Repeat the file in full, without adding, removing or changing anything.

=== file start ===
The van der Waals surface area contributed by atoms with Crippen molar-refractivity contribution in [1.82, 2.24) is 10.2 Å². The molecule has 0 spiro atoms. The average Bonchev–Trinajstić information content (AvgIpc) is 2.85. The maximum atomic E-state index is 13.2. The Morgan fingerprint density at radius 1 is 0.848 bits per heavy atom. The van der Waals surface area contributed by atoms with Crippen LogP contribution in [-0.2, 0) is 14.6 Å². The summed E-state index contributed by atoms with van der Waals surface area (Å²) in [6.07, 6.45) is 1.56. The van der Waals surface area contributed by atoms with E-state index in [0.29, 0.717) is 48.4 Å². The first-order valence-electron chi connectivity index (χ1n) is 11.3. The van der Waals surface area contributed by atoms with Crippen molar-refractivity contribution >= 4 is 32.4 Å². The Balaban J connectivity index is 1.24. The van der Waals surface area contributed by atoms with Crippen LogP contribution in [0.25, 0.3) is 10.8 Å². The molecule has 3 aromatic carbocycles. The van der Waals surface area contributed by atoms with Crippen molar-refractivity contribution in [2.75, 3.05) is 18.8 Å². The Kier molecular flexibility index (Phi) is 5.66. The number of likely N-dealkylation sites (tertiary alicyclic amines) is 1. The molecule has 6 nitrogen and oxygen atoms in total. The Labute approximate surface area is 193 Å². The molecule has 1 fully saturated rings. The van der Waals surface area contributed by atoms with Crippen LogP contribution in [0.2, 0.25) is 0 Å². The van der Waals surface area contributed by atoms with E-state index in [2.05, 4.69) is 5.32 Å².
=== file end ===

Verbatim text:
The van der Waals surface area contributed by atoms with Crippen molar-refractivity contribution in [1.82, 2.24) is 10.2 Å². The molecule has 0 spiro atoms. The average Bonchev–Trinajstić information content (AvgIpc) is 2.85. The maximum atomic E-state index is 13.2. The Morgan fingerprint density at radius 1 is 0.848 bits per heavy atom. The van der Waals surface area contributed by atoms with Crippen LogP contribution in [-0.2, 0) is 14.6 Å². The summed E-state index contributed by atoms with van der Waals surface area (Å²) in [6.07, 6.45) is 1.56. The van der Waals surface area contributed by atoms with E-state index in [0.29, 0.717) is 48.4 Å². The first-order valence-electron chi connectivity index (χ1n) is 11.3. The van der Waals surface area contributed by atoms with Crippen molar-refractivity contribution >= 4 is 32.4 Å². The Balaban J connectivity index is 1.24. The van der Waals surface area contributed by atoms with Crippen LogP contribution in [0.25, 0.3) is 10.8 Å². The molecule has 3 aromatic carbocycles. The van der Waals surface area contributed by atoms with Crippen molar-refractivity contribution in [2.75, 3.05) is 18.8 Å². The Kier molecular flexibility index (Phi) is 5.66. The number of likely N-dealkylation sites (tertiary alicyclic amines) is 1. The molecule has 6 nitrogen and oxygen atoms in total. The Labute approximate surface area is 193 Å². The molecule has 1 fully saturated rings. The van der Waals surface area contributed by atoms with Crippen LogP contribution in [0.2, 0.25) is 0 Å². The van der Waals surface area contributed by atoms with E-state index in [2.05, 4.69) is 5.32 Å².